I’ve lived in Baltimore for 17 years and I’ve never been to the Preakness Stakes. I know, I know. I’m basically a traitor to the state of Maryland. Over the years I’ve had a few opportunities but it seems there was always something standing in the way – in high school my parents probably wouldn’t allow me to go, and in later years I would blame expense, lack of transportation, heat and humidity, or any other number of small factors. But in all honesty these were mostly excuses I used rather than real barriers to my attendance. The truth of the matter is that any one of these factors alone would never have prevented me from going if I really wanted to go… I’ve just never really wanted to go.
I’d like to first state that I consider myself to be a fun-loving person who enjoys getting out and doing things. My friends and I plan our weekends around concerts, outdoor festivals, vineyards, restaurants, and more. We get big groups together, document our excursions with pictures which we then post on our social networking sites, and spend money on food and drinks. We’re old enough to have jobs and salaries but young enough to spend a Saturday afternoon drinking beer outside without worrying about children or other responsibilities. In other words, we are a prime demographic the event managers should be targeting.
But I’m still not entirely sure what the Preakness is about, and I suppose that’s why I’ve never felt particularly compelled to experience it. I get a sense that over the years the event planners have been somewhat guilty of attempting to make Preakness all things to all people, and this combined with a disjointed and bizarre ad campaign have confused me to the point that I’d rather stay at home than risk wasting a whole Saturday on it. Sure, it’s a horse race, and I know that there is the option to wear a fancy hat and go sit in the grandstand. From what I’ve gathered though, that’s not really what the race is known for. If you want to have a classy afternoon sipping mint juleps, go to the Derby. If you want to wear jean shorts and dodge intoxicated patrons hurling trash at you, go to the Preakness. A simple Google image search of “Preakness” yields more results of people dancing on top of port-a-potties than it does actual horses.
Further confusing my understanding of the event is its marketing campaign. The mascot for the past few years, a horse named Kegasus, is cheesy and juvenile but at least confirms my belief that the event is about beer and debauchery foremost (and also has something to do with horses). But this year I heard radio ads featuring a leprechaun and the Easter Bunny telling me to come to Preakness to see Maroon 5 and Wiz Khalifa. Um, what? Now it’s a concert? And the Easter Bunny is going to be there? Do you see why I’m a little confused?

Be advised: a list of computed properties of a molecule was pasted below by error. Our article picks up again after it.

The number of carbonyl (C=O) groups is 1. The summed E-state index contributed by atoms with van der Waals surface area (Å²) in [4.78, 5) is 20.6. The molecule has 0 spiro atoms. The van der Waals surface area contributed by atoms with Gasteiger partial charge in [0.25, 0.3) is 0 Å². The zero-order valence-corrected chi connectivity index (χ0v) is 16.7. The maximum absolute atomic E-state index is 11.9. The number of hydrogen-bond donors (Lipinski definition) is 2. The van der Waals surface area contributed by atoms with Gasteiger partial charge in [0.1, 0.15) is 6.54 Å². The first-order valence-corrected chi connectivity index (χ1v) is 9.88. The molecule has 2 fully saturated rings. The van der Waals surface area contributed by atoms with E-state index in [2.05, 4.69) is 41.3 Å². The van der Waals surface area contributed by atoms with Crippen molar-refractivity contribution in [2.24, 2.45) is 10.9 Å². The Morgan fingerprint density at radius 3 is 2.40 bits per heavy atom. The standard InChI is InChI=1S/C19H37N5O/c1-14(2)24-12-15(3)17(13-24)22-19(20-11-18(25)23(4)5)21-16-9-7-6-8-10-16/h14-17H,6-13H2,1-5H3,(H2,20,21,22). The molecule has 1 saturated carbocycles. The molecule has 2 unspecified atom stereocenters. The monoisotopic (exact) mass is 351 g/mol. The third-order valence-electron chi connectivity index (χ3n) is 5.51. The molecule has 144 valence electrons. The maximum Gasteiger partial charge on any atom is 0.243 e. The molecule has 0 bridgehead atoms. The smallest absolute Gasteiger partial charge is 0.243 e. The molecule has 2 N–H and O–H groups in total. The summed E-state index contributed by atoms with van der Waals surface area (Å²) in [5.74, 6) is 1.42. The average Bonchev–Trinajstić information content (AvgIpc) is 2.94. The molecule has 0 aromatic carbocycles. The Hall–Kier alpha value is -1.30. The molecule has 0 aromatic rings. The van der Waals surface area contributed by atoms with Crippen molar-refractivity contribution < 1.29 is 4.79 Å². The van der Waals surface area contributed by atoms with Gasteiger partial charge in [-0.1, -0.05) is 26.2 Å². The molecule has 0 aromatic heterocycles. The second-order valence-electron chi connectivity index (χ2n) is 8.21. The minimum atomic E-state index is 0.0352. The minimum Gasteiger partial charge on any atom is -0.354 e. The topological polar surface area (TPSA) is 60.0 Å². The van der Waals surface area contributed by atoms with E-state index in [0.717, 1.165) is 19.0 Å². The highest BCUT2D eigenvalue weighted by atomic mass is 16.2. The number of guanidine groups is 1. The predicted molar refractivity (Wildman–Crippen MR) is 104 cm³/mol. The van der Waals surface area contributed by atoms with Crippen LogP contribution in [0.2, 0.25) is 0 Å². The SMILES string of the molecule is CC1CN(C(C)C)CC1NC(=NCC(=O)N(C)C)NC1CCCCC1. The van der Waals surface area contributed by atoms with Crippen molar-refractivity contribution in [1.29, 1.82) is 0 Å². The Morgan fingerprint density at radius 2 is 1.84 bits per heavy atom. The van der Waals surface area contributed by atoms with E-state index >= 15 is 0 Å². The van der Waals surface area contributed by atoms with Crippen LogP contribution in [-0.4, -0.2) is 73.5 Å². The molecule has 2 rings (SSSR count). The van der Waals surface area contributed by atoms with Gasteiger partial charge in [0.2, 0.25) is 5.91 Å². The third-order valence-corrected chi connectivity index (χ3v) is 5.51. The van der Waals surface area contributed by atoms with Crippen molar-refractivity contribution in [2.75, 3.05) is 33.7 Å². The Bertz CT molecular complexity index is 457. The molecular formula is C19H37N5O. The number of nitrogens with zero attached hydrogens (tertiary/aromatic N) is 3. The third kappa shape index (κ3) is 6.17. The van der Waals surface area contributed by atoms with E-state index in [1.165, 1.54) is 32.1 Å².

Additionally, while mud and kegs are not really my thing, I’d be willing to step outside my comfort zone if I thought it would be a safe and fun experience. I’ve heard first-hand horror stories of friends getting hit in the head with flying objects (read: beer cans), being pushed into puddles of mud and human waste, having phones and wallets stolen, and more. I’m aware that the planners attempted to improve the infield experience several years ago by eliminating the BYOB factor, but I don’t necessarily believe this is the solution. More security and cleaning crews throughout the day is a better place to start. Perhaps the money spent on recruiting Wiz Khalifa to perform would be better spent on this?
If I was in charge of marketing, I’d get rid of the silly characters and provide a clearer message of what the event actually is. They could stay with the party theme, but highlight improved safety and convenience features for those who choose to enjoy the infield. The campaign doesn’t need to be “serious” but if the creative is going to come from a humor angle it should at least be witty. Additionally, I’m shocked that marketers haven’t capitalized on the historical and regional legacy of the Preakness to promote the event, promoting it as a “don’t miss” spectacle that the area prides itself on. Take a note from the aforementioned Kentucky Derby: horses aside, a unique cultural experience that happens once a year in a specific place sells better and generates more press than a debaucherous infield party.
As of this moment, however, my odds of attending are still slim to none. The Preakness has a lot of potential, but I’m simply just not sold on it yet.